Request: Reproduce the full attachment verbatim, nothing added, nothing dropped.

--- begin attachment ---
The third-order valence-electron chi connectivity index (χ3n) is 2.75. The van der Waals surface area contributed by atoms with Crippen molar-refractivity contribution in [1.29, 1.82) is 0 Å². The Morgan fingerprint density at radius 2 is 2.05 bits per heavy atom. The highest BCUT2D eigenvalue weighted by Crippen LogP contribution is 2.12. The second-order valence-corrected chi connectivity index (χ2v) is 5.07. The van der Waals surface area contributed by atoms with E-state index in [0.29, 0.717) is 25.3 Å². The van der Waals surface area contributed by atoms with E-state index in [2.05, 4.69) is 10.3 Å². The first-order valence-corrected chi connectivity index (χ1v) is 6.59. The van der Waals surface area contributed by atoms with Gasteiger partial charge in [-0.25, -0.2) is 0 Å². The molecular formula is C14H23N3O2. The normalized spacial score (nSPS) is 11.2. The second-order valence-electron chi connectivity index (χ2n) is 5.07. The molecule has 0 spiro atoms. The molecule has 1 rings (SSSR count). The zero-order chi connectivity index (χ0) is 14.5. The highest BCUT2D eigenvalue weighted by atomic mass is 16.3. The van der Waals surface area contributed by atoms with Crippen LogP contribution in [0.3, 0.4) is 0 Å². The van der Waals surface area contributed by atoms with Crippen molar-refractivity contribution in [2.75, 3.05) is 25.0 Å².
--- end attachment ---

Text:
The third-order valence-electron chi connectivity index (χ3n) is 2.75. The van der Waals surface area contributed by atoms with Crippen molar-refractivity contribution in [1.29, 1.82) is 0 Å². The Morgan fingerprint density at radius 2 is 2.05 bits per heavy atom. The highest BCUT2D eigenvalue weighted by Crippen LogP contribution is 2.12. The second-order valence-corrected chi connectivity index (χ2v) is 5.07. The van der Waals surface area contributed by atoms with E-state index in [0.29, 0.717) is 25.3 Å². The van der Waals surface area contributed by atoms with E-state index in [2.05, 4.69) is 10.3 Å². The first-order valence-corrected chi connectivity index (χ1v) is 6.59. The van der Waals surface area contributed by atoms with Gasteiger partial charge in [-0.25, -0.2) is 0 Å². The molecular formula is C14H23N3O2. The normalized spacial score (nSPS) is 11.2. The second-order valence-electron chi connectivity index (χ2n) is 5.07. The molecule has 0 spiro atoms. The molecule has 1 rings (SSSR count). The zero-order chi connectivity index (χ0) is 14.5. The highest BCUT2D eigenvalue weighted by atomic mass is 16.3. The van der Waals surface area contributed by atoms with Crippen LogP contribution in [0.3, 0.4) is 0 Å². The van der Waals surface area contributed by atoms with Crippen molar-refractivity contribution in [2.75, 3.05) is 25.0 Å².